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SAM - Sound Activated Mobile

SAM was the first moving sculpture which moved directly and recognisably in response to what was going on around it. It was exhibited at the 'Cybernetic Serendipity' exhibition which was held initially at the Institute of Contemporary Art in London in 1968 and later toured Canada and the US ending at the Exploratorium in San Fransisco. Read more about the exhibition here (pdf 52 KB). Also, see SAM in situ here and here.

SAM consisted of an assembly of aluminium castings somewhat reminiscent of verebrae, surmounted by a flower-like fibreglass reflector with an array of four small microphones mounted immediately in front of it. The vertebrae contained miniature hydraulic pistons which enabled them to move in relation to each other so that the whole column could twist from side to side and lean forwards and backwards. A simple electronic circuit used the signals from the four microphones to determine the direction which any sound in the vicinity was coming from and two electo-hydraulic servo-valves moved the column in the direction of the sound until the microphones faced it.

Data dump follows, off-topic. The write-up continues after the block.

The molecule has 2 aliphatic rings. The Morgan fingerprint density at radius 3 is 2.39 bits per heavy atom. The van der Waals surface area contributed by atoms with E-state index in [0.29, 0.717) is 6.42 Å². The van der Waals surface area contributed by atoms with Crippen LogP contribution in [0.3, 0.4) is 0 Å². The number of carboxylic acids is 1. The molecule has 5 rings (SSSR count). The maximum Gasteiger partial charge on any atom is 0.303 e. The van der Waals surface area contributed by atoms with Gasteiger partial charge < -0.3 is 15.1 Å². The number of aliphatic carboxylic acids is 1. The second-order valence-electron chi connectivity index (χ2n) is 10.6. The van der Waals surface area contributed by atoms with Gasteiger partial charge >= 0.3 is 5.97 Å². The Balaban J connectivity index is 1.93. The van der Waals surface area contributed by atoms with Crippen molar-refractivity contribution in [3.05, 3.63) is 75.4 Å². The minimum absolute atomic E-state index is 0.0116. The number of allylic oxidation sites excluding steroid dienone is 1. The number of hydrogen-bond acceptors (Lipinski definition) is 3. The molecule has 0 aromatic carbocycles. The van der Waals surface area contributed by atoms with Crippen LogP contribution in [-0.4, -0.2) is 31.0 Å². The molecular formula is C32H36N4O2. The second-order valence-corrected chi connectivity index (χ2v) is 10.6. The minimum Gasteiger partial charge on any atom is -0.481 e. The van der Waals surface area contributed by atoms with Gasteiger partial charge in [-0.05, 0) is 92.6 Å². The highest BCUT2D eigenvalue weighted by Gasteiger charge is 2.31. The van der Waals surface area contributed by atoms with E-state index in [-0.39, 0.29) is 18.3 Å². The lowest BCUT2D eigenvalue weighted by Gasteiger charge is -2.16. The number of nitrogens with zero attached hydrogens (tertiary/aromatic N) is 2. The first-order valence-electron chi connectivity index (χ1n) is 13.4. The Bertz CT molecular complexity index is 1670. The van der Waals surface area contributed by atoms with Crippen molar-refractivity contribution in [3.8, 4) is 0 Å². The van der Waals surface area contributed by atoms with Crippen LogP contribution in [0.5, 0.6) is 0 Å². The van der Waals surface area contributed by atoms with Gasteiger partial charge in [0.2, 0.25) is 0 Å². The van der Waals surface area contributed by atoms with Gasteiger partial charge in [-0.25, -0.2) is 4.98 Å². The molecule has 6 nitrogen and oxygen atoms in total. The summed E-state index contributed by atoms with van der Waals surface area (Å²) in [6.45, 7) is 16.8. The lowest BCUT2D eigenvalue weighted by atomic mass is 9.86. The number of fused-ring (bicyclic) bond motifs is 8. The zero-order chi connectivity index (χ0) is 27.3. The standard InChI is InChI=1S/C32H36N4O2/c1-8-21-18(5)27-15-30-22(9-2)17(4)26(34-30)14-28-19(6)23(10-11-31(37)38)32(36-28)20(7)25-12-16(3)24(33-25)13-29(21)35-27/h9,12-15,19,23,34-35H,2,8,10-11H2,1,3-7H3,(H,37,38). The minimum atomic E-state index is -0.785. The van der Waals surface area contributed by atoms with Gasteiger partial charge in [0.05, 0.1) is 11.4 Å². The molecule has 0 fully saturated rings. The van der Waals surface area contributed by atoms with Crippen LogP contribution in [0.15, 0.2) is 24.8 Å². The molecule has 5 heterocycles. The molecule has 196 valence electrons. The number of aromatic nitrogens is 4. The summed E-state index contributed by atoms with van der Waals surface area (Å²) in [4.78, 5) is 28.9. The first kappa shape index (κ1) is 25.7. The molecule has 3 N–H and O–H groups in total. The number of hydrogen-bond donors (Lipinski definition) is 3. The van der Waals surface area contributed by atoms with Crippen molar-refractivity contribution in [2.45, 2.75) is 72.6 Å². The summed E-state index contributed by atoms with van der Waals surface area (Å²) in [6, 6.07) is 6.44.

The resultant behaviour, that of following the movement of people as they walked around its plinth, facinated many observers. Also, since the sculpture was sensitive to quiet but sustained noise, rather than shrieks, a great many people spent hours in front of SAM trying to produce the right level of sound to attract its attention.

SAM is still in existance. It is not currently working as some of its components were removed (mostly the hydraulic hardware). Have a look at the photos of it in its current condition.


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